Newscasts

PNS Daily Newscast - July 13, 2018 


The FBI’s Peter Strzok spends 10 hours in open testimony in Congress. Also on the Friday rundown: Granite Staters protest AG Sessions' approach to fighting opioid abuse, and Latino Conservation Week starts on Saturday.

Daily Newscasts

Missourians Can do More to Prevent Strokes

The stroke rate is too high in Missouri, but health experts say those numbers can come down if more people get their blood pressure under control. (Virginia Carter)
The stroke rate is too high in Missouri, but health experts say those numbers can come down if more people get their blood pressure under control. (Virginia Carter)
May 31, 2016

JEFFERSON CITY, Mo. - This is the final day of American Stroke Month, but stroke is an ongoing concern in Missouri, where it's the fourth-leading cause of death.

State health experts cite smoking, physical inactivity and obesity as just a few of the health problems Missourians have at higher rates than the national average.

Dr. Randall Edgell, associate professor of vascular and interventional neurology at St. Louis University, says watching your diet and getting enough exercise are keys to taming one of the leading causes of stroke.

"Probably the worst offender is high blood pressure," says Edgell. "Eighty-million Americans have high blood pressure, but almost half of those don't have it well controlled. So, if we could increase the percentage of people who are aware that they have high blood pressure and get their blood pressure under control with medication, we could make a big dent."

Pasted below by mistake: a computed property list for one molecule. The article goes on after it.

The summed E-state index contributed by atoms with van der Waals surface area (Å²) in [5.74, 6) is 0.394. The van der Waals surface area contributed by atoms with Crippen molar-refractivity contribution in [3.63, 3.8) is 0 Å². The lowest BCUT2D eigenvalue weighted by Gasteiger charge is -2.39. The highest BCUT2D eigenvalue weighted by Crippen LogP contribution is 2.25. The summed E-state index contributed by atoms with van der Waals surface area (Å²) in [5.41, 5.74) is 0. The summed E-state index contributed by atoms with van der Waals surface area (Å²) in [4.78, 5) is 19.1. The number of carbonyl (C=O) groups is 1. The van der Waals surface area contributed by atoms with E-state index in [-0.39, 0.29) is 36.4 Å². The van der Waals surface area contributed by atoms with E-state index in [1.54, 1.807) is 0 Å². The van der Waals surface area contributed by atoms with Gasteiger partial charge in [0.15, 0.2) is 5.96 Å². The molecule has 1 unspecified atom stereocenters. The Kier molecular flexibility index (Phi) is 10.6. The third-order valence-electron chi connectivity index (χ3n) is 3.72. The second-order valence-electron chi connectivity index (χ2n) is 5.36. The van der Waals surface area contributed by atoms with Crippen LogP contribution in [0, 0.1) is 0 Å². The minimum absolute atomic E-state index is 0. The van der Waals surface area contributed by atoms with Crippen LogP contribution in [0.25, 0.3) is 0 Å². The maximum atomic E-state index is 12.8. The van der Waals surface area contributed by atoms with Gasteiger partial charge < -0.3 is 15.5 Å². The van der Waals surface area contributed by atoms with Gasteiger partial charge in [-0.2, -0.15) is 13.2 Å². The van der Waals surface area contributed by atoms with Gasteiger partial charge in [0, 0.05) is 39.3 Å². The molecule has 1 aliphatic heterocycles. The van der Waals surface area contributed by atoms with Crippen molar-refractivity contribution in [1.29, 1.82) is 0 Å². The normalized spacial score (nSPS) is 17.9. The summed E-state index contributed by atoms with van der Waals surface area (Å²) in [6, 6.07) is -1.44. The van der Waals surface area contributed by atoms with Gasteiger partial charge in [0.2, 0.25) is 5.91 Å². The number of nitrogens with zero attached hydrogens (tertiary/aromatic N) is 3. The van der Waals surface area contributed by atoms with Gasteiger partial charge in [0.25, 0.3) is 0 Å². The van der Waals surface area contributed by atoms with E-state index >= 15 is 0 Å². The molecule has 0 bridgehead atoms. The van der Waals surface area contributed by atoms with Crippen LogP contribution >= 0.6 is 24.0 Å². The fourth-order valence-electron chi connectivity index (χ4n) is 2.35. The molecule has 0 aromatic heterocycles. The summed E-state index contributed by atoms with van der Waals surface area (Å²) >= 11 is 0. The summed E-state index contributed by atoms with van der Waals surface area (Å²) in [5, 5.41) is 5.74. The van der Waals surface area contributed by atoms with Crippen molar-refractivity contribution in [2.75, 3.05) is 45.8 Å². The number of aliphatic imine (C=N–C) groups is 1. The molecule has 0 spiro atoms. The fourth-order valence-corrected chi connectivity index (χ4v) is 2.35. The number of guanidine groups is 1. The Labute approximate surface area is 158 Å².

Edgell says a healthy diet with less salt and red meat, and more whole grains and vegetables and moderate exercise three to four times a week will reduce most people's stroke risk.

Missouri has a state Heart Disease and Stroke Plan, adopted in 2012, to try to improve health factors and survival rates within this decade.

Nationally, stroke is also a leading cause of death and disability, affecting 800,000 people and taking about 140,000 lives each year, almost 3,000 in Missouri.

And Edgell says even making the recommended lifestyle changes, some people are still going to need help regulating their blood pressure.

"Unfortunately, even when all those things implemented there are going to be people who need a medication to get their blood pressure down. The good news is that now there are a wide variety of medications," says Edgell. "With consistent attention, we can almost always get blood pressure under control."

Edgell says African Americans are twice as likely to have a stroke, and often at an earlier age, than whites.

He says everyone should know the signs of a stroke, signified by the acronym "FAST" - facial drooping, arm weakness or speech difficulties mean it's time to call 9-1-1.

Veronica Carter, Public News Service - MO